Uintas Conditions 2019

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nyhiker

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Jun 15, 2019
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The Trial Lake snotel is at about 9900 feet and it’s saying 26” as of 1:00 today. It’s lost 3” in the last 24 hours. While the access to the high country is later this year *I think* there’s going to be a fast melt. But I’m no meteorologist, I just play one on backcountry forums.;)
I'm planning on being out here 2nd week of July. Curious what the estimates of the snow are looking like. I did Alpine Lakes Pass in the winds in August 2017 using microspikes and poles, and it wasn't terrible, but wasn't easy.

Any sense of the angle/snow composition at that time? Will it be hard ice or soft corn?
 

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LarryBoy

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I'm planning on being out here 2nd week of July. Curious what the estimates of the snow are looking like. I did Alpine Lakes Pass in the winds in August 2017 using microspikes and poles, and it wasn't terrible, but wasn't easy.

Any sense of the angle/snow composition at that time? Will it be hard ice or soft corn?
You're definitely looking at softer snow in July than in August. By August, snow has pretty much turned to glacier and you really dont posthole unless it's real late in the afternoon.

The snow in the Uintas in July will be softer (though still supportable in the mornings) and far more widespread than your Winds adventure. Timing will be key in order to avoid frustratingly slow travel.
 

Perry

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Did some recon on the north end of MLH today....

Rivers and creeks are raging. Most are out of their banks.

North Slope Road is still closed near Elizabeth Ridge right here...




MLH is closed approx 1/2 mile south of the Kletting Peak historical marker. Right here...




Hiked up Bear River Smiths Fork trail to Deadman Mtn 10,750 ft. About four feet of snow on top. Trail snow free until Deadman Pass at 10,500 ft. All west/south facing. Shaded and north east facing slopes still have a ton of snow. Slushy, post holing up to the waist yikes! Very inconsistent to make matters worse.

Very green and beautiful where you can get to!


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Perry

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Oh, and, the ranger at the Bear River Ranger Station said UDOT ran out of funding and now won’t be clearing the road until July 1st.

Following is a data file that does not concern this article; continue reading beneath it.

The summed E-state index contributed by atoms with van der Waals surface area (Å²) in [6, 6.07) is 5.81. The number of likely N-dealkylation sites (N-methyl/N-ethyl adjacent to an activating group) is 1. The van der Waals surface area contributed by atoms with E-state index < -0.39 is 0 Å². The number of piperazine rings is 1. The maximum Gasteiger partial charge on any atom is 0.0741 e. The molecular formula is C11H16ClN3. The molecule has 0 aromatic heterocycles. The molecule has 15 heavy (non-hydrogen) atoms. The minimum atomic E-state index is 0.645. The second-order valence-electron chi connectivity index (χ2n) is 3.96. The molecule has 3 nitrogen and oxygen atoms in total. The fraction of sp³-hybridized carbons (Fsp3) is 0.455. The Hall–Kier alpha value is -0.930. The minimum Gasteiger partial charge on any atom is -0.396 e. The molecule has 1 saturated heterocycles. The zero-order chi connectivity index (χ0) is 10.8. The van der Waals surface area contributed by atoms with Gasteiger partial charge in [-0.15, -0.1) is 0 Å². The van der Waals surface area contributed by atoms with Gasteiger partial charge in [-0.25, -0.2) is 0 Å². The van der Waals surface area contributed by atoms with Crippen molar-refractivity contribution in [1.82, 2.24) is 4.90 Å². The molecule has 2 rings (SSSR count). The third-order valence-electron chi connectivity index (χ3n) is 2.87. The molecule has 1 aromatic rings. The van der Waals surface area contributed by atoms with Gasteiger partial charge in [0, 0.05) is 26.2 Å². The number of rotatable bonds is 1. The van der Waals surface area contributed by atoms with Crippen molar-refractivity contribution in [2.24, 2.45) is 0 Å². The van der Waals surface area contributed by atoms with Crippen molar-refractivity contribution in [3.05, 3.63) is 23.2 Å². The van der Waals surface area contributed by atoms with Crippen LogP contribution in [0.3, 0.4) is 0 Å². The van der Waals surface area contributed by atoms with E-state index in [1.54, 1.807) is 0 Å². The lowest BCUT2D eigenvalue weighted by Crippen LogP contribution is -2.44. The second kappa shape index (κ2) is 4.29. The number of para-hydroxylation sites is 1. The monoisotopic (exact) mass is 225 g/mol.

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nyhiker

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You're definitely looking at softer snow in July than in August. By August, snow has pretty much turned to glacier and you really dont posthole unless it's real late in the afternoon.

The snow in the Uintas in July will be softer (though still supportable in the mornings) and far more widespread than your Winds adventure. Timing will be key in order to avoid frustratingly slow travel.
Any sense of what pct of the trail will be snow-covered in 3 weeks? Seems to be melting pretty quickly according to the snotels, but they are a bit lower than the passes.

Is it worth bringing snowshoes?
 

Windy

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Attempted to drive the Red Cloud Loop outside of Vernal this weekend. Ran into snow across the road up high around 10,000 ft. Everything is melting and just mush up at that elevation. Still tons of snow up high, it's going to be a while before backpacking in there this year.
 

DrNed

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I thought this was interesting and worth sharing . . .

I did a 10 year historical view of the snotel at Trial Lake on June 17.

8 of those 10 years had zero snow. The two that did. Not surprisingly,
2011 and 2019.

The good news is that 2019 is 2/3 less (19" vs 56") than 2011.
 

Perry

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The thing that’ll get ya this year will be drifts hanging around foorrrreeeevveeerrr.


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wabenho